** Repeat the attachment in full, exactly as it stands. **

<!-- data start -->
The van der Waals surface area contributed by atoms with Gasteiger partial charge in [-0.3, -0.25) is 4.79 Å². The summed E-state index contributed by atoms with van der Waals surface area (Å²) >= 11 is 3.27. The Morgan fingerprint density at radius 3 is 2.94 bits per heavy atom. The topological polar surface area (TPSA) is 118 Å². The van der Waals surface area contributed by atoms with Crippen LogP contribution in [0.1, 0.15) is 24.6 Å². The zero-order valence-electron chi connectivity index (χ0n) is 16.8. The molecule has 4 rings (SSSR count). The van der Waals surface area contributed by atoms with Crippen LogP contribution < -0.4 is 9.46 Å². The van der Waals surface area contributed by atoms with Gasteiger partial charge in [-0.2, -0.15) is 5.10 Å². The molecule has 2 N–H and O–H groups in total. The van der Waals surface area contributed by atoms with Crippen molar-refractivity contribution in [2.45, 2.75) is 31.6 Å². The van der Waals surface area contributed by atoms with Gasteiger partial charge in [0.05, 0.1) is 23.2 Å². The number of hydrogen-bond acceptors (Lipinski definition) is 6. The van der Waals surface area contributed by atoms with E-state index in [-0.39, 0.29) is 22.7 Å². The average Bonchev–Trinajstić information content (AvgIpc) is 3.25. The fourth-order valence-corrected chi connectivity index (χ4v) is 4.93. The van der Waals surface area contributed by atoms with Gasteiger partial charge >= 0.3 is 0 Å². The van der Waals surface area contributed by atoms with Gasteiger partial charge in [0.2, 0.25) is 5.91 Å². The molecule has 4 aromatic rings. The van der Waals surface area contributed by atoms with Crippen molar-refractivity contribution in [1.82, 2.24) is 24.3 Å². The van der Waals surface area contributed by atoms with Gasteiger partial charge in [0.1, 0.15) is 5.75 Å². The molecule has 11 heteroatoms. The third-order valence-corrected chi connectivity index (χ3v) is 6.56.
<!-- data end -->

The van der Waals surface area contributed by atoms with Gasteiger partial charge in [-0.3, -0.25) is 4.79 Å². The summed E-state index contributed by atoms with van der Waals surface area (Å²) >= 11 is 3.27. The Morgan fingerprint density at radius 3 is 2.94 bits per heavy atom. The topological polar surface area (TPSA) is 118 Å². The van der Waals surface area contributed by atoms with Crippen LogP contribution in [0.1, 0.15) is 24.6 Å². The zero-order valence-electron chi connectivity index (χ0n) is 16.8. The molecule has 4 rings (SSSR count). The van der Waals surface area contributed by atoms with Crippen LogP contribution < -0.4 is 9.46 Å². The van der Waals surface area contributed by atoms with Gasteiger partial charge in [-0.2, -0.15) is 5.10 Å². The molecule has 2 N–H and O–H groups in total. The van der Waals surface area contributed by atoms with Crippen molar-refractivity contribution in [2.45, 2.75) is 31.6 Å². The van der Waals surface area contributed by atoms with Gasteiger partial charge in [0.05, 0.1) is 23.2 Å². The number of hydrogen-bond acceptors (Lipinski definition) is 6. The van der Waals surface area contributed by atoms with E-state index in [-0.39, 0.29) is 22.7 Å². The average Bonchev–Trinajstić information content (AvgIpc) is 3.25. The fourth-order valence-corrected chi connectivity index (χ4v) is 4.93. The van der Waals surface area contributed by atoms with Gasteiger partial charge >= 0.3 is 0 Å². The van der Waals surface area contributed by atoms with Gasteiger partial charge in [0.2, 0.25) is 5.91 Å². The molecule has 4 aromatic rings. The van der Waals surface area contributed by atoms with Crippen molar-refractivity contribution in [1.82, 2.24) is 24.3 Å². The van der Waals surface area contributed by atoms with Gasteiger partial charge in [0.1, 0.15) is 5.75 Å². The molecule has 11 heteroatoms. The third-order valence-corrected chi connectivity index (χ3v) is 6.56.